Westworld wouldn't be the same show without its secretive nature and, according to Bernard actor Jeffrey Wright, the series' secrecy serves a higher purpose than driving its devoted fanbase up the wall. Wright recently explained how the show's narrative sometimes hinges on keeping things under wraps, and in the end, winds up doing more good for the viewer's experience than bad. Here's how he puts it:
It's hard, but at the same time, it would make the job harder if you let these things out. It's not simply to be mysterious. These reveals are woven into the journey of discovery and the possibilities the technology creates. If it's known at the top that Anthony Hopkins is coming back this season, then the question becomes, 'Well, how does that happen?' Then we have to say, 'Oh, well, there's a simulation that exists where you can upload yourself.' There's so much narrative discovery that's given away. It's not simply to be cute; it's really to protect the audience's experience and protect the journey, and to protect all of the work that goes into creating the thing. The harder thing is talking about the show and not talking about the show at the same time. (Laughs.) That's a bit of a trick.
Jeffrey Wright's example really shows that there's no simple answer to a question about Westworld. Had the show's creators outright confirmed Anthony Hopkins returned in Season 2, fans would've inevitably had far more questions than that answer provided. Fans can attest to Wright's example that the reveal that Robert Ford was still alive was something better seen than heard in an interview, and it goes without saying that's the case with many of Westworld's reveals this season. Of course, there's also the devil's advocate perspective that suggests the crew could've simply stated Ford was alive, and told people they'll need to watch to find out how that's possible.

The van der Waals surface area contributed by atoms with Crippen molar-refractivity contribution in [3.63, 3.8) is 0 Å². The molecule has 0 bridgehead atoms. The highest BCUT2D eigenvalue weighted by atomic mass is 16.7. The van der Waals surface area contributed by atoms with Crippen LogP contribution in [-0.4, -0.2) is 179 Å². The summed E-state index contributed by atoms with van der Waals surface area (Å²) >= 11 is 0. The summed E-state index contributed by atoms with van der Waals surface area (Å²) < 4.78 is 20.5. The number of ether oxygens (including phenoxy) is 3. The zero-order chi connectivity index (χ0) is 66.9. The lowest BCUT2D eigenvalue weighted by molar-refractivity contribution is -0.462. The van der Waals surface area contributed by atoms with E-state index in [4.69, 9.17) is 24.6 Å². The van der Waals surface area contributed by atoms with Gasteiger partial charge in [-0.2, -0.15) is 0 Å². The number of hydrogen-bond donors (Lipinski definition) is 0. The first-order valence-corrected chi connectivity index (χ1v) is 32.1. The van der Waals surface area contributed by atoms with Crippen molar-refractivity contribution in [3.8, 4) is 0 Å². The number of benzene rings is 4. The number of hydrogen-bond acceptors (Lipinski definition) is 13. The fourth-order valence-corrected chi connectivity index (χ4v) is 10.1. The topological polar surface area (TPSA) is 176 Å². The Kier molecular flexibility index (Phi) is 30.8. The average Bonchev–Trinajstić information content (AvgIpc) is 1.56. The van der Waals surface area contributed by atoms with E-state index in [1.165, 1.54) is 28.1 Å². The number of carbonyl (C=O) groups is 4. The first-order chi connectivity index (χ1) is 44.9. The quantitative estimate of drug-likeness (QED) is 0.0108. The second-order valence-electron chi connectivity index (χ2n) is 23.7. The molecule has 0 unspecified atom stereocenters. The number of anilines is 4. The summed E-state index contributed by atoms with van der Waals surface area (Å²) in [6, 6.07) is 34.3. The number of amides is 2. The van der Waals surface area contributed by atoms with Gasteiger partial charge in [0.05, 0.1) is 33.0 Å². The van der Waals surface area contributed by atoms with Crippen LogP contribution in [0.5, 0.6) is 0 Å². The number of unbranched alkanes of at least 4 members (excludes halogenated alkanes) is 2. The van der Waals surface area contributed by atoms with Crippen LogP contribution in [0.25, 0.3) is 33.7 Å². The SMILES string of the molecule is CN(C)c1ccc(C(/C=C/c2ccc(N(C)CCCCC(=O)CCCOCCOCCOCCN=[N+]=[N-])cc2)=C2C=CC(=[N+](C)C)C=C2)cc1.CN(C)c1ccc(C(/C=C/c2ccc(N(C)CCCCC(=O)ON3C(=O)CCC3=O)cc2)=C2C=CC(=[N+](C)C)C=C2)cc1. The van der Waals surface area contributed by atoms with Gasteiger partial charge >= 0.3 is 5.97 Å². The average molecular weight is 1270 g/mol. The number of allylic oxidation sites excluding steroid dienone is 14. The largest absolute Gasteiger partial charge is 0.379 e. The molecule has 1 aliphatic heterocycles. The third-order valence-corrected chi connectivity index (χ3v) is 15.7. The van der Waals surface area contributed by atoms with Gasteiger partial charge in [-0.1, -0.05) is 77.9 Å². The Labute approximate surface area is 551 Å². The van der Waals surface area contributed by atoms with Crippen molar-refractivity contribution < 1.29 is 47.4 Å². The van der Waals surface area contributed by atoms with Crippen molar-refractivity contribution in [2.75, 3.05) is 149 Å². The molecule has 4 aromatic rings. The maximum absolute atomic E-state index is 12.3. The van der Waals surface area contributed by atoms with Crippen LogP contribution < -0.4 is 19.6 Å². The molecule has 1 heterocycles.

It's hard to argue that though, as no one may understand the purpose and beauty of Westworld's narrative process more than Jeffrey Wright. The actor has certainly been through the wringer this season, as in addition to playing both the original Arnold Weber and his host Bernard, Wright's host character is also dealing with a glitch of sorts that has him reliving various parts of his memory out of sequence.
That sounds challenging to portray as is, but then when Jeffrey Wright explained to THR he filmed all his scenes with Anthony Hopkins in the first four to five weeks of production and then went onto other stuff, it has to be almost impossible to keep the story and what was happening with Benard straight. Wright said that's why creators Jonathan Nolan and Lisa Joy are typically on hand before scenes and added he often exhausts every question he can think of to make sure he knows exactly what they want from him in a scene.
Westworld will say goodbye to Season 2 in its season finale on Sunday, June 24 at 9:00 p.m. ET. Fans upset that they'll soon need something else to watch needn't worry, as there are plenty of new and exciting sounding shows premiering each and every day this summer. See what all television has to offer via our summer premiere guide, or check out our Amazon and Netflix premiere guides to see specifically what's happening on the streaming side of things.